About Graves' Disease
Thyroid eye disease (or Graves' disease) is a condition where the person's own immune system over-reacts to the thyroid hormone.
This disease is defined by swelling that occurs behind the eyes, which causes a buildup of tissue and retraction of the eyelids. In the most severe cases, pressure from the tissue compresses the optic nerve and threatens a person’s vision. That’s when a surgical procedure will become necessary.
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During surgery, the upper retractor muscles are loosened, which releases the scar tissue and allows the upper eyelids to be moved downward into a more natural position. The exact same technique is carried out on the lower eyelids. In some instances, internal tissue spacer grafts may be used to raise the vertical position of the lower eyelid closer to the level of the iris. The incisions are then closed with absorbable sutures.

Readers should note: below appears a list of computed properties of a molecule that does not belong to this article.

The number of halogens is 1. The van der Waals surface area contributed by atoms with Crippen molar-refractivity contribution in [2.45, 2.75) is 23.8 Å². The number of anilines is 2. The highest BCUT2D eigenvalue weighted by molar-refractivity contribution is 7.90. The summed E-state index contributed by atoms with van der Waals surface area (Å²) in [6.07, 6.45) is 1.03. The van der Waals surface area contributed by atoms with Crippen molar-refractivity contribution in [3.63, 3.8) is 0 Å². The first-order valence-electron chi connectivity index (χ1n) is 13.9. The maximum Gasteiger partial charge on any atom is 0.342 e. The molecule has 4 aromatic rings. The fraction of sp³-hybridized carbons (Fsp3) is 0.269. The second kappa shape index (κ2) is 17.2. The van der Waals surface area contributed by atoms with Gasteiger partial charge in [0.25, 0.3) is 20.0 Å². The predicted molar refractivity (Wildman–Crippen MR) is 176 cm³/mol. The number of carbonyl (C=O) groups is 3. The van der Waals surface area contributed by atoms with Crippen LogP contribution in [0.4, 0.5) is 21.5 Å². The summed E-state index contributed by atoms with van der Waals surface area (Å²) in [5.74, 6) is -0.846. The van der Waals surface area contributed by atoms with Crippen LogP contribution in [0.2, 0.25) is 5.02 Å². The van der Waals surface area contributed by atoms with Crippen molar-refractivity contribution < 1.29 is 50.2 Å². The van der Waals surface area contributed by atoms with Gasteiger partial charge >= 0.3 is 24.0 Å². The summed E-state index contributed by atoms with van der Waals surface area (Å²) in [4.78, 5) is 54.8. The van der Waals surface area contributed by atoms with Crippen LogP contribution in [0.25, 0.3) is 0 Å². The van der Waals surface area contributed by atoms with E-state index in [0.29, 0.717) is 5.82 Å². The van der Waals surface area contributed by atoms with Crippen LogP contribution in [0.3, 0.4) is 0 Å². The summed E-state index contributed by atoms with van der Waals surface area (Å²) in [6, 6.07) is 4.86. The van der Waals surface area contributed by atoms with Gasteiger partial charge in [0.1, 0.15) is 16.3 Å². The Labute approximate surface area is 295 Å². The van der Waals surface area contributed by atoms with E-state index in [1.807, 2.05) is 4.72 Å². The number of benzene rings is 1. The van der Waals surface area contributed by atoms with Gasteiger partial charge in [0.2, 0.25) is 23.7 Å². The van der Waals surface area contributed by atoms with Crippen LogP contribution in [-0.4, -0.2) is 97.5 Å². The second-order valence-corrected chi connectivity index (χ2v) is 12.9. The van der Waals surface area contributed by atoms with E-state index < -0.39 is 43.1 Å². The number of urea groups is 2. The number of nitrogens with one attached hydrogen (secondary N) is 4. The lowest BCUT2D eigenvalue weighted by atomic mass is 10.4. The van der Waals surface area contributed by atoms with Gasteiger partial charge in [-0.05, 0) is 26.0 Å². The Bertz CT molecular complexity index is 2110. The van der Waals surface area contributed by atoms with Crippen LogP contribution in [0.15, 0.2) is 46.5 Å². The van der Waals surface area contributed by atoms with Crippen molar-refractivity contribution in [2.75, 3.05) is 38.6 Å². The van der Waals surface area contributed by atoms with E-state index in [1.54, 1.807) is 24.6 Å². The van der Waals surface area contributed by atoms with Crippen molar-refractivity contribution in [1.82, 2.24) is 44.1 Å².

In cases of Thyroid Eye Disease where the eyes begin to painfully bulge forward, orbital decompression is performed. With this technique, bone windows are created in the orbital area to allow the eyes to move back to a more normal position that is more comfortable for the patient, and healthier for the ocular tissues.
During recovery, most patients experience swelling that will steadily subside over 2 to 4 weeks. Although minimal discomfort is expected during the first few days, it can be alleviated by prescribed medication. Individuals can usually return to work about 1 week after the sutures are removed.